Next Saturday, March 20th @ 2PM EST, I’ll be on Clubhouse chatting with Salman Ansari about cities, technology, and the future of urbanization—basically the stuff I write about here. We’ll reflect upon how cities have been affected by the pandemic and speculate how they might evolve going forward. The event will have an interview format but if there’s anything you’re interested in hearing us discuss, feel free to reply to this email with suggestions. Check out the Clubhouse event link for more details, and I’ll send out another reminder closer to the day of the event.
It’s 64 degrees in New York right now, enough to suddenly create the feeling that the long dark pandemic winter is over, even though it isn’t just yet, weather-wise or virus-wise. Last week, I wrote about the recent resurgence of print-only publications and a creeping sense that geography and materiality are returning as cultural organizing principles, a development that feels oddly hopeful, however modest, within the broader context of quarantine. In that newsletter I also subtweeted the internet discussion topic that is currently unavoidable, non-fungible tokens. Even if you’re cynical about NFTs, you have to admit they’re a more enjoyable issue to debate than most others the internet hive mind has run through since last March. At the very least, NFTs feel relatively harmless—blessedly confined to the digital sandbox where they inherently thrive, and stubbornly refusing to spill out of our computers into the so-called real world where we might actually be spending more time again soon. Unlike our recent political horror show or the pandemic itself, you can safely disregard NFTs if you prefer to do so, and if you change your mind, they’ll still be around when you return (yes, NFTs consume a lot of energy, but I suspect nobody would complain about that if they didn’t already disapprove for another reason).
In this context—as I think about how the weather is finally warm and how I’m about to go outdoors and enjoy it, and how life will be more like that going forward—the NFT discourse feels like a gift, a potential bridge from the past year of dematerialized, disembodied, pathological onlineness and mandatory discourse into a post-pandemic phase of quasi-normalcy. Finally, something we can embrace or ignore as we please. Several months ago, I’d looked ahead toward a seemingly endless winter within a seemingly endless pandemic that was also a rare opportunity to finish a bunch of “indoor” projects for which there was finally enough time. A couple days of t-shirt weather is enough to make it feel like that time is up, even if it’s not. Many have expressed anxiety about post-pandemic life; we can sense that we’re about to become much busier in the foreseeable future. During the past year, we’ve also been busy in a different way, but the internet creates the illusion of being able to be everywhere at once, and in a way that helped us relax—not because of the popular narrative that nothing fun was happening that we might be missing out on, but because everything was online and we could more or less participate in all of it, even if we had to juggle multiple devices, apps, and tabs to do so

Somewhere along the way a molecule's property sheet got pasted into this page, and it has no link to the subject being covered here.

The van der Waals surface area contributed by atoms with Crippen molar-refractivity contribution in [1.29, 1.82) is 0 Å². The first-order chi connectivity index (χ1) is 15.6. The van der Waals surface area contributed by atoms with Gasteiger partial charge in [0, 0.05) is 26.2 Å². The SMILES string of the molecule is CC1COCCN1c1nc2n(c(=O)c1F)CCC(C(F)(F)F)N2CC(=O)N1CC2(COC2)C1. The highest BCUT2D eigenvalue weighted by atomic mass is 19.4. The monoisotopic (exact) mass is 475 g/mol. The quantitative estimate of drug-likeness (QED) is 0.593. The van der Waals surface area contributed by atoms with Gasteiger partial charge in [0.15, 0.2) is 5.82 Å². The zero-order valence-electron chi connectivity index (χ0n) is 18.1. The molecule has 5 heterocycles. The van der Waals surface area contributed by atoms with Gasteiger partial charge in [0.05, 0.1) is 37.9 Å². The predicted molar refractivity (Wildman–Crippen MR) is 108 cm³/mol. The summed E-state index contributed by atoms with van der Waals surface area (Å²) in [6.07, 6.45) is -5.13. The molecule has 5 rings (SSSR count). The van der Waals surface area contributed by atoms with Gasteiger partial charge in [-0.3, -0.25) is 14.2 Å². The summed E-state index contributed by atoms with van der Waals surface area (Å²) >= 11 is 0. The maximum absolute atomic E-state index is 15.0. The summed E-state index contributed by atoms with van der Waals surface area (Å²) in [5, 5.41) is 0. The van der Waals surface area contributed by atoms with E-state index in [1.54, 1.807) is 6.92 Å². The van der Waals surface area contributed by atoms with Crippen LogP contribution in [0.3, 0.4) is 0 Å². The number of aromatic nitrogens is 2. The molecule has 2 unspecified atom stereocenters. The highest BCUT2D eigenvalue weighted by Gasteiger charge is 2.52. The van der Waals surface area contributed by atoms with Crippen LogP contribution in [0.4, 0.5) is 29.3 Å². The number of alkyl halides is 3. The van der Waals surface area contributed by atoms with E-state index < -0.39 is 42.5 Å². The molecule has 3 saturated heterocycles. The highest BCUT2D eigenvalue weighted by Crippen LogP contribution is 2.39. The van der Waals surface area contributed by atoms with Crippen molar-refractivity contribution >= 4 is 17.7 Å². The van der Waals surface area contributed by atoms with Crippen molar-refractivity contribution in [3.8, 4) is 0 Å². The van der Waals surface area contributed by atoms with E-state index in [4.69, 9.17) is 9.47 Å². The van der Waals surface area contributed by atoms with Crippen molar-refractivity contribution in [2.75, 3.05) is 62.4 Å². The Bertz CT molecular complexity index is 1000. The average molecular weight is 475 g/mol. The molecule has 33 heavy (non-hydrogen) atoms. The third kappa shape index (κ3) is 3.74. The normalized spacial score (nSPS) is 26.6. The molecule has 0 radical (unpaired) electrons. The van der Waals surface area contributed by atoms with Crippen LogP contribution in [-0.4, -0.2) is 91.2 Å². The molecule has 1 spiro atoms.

When you start going out and doing things in person again, you’re going to find that you’re only in one place at a time, with one group of people, and that you can’t effortlessly switch to something new by clicking and swiping. That will be a different feeling than immersing ourselves in the master feed and letting it sweep us along with everyone else in the world. After more than a year in the hive mind, are we ready to detach from it and narrow our perspectives to our immediate surroundings for longer stretches of time? NFTs are actually a useful metaphor for the world that awaits us, simulating the inherent constraints of physical reality within a new domain. But more importantly, NFTs openly encode belief systems that are only as powerful as their collective adoption; because they are new, we sense that we have the choice of accepting or rejecting them, neglecting the fact that all of human culture is constructed according to similar principles. Closing one’s laptop and going outside feels like stepping out of an imaginary place into a more real one, and while the physical world is the fundamental reality that we all share, there are countless layers that mediate our experience of that foundation, and most of them are invisible to us. If nothing else, NFTs make some of those layers visible again.
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This week I wrote about why more people in public spaces makes them safer, Jane Jacobs’s concept of “eyes on the street,” and why unbundling complex systems isn’t as easy as it looks.
Last week I wrote about the concept of community and why we need a new word for the digital version.
An incredible Dean Kissick essay on NFTs and the flattening of culture during the pandemic. “This is what results when everything is forged in economies of dollars, of ether, of attention. Most culture now has the feeling of having been made by algorithm; and the reason for this, is that humans have begun to act like algorithms.”
Daisy Alioto on TikTok and “suburban gothic”: “Gen Z makes commercials for their own lives. They make the suburbs look sublime. Or boring. It doesn’t matter; let the algorithm decide.”
A new Taco Bell design that has no dining room and no windows—“a windowless fast food factory on stilts”—fully optimized for post-pandemic market conditions.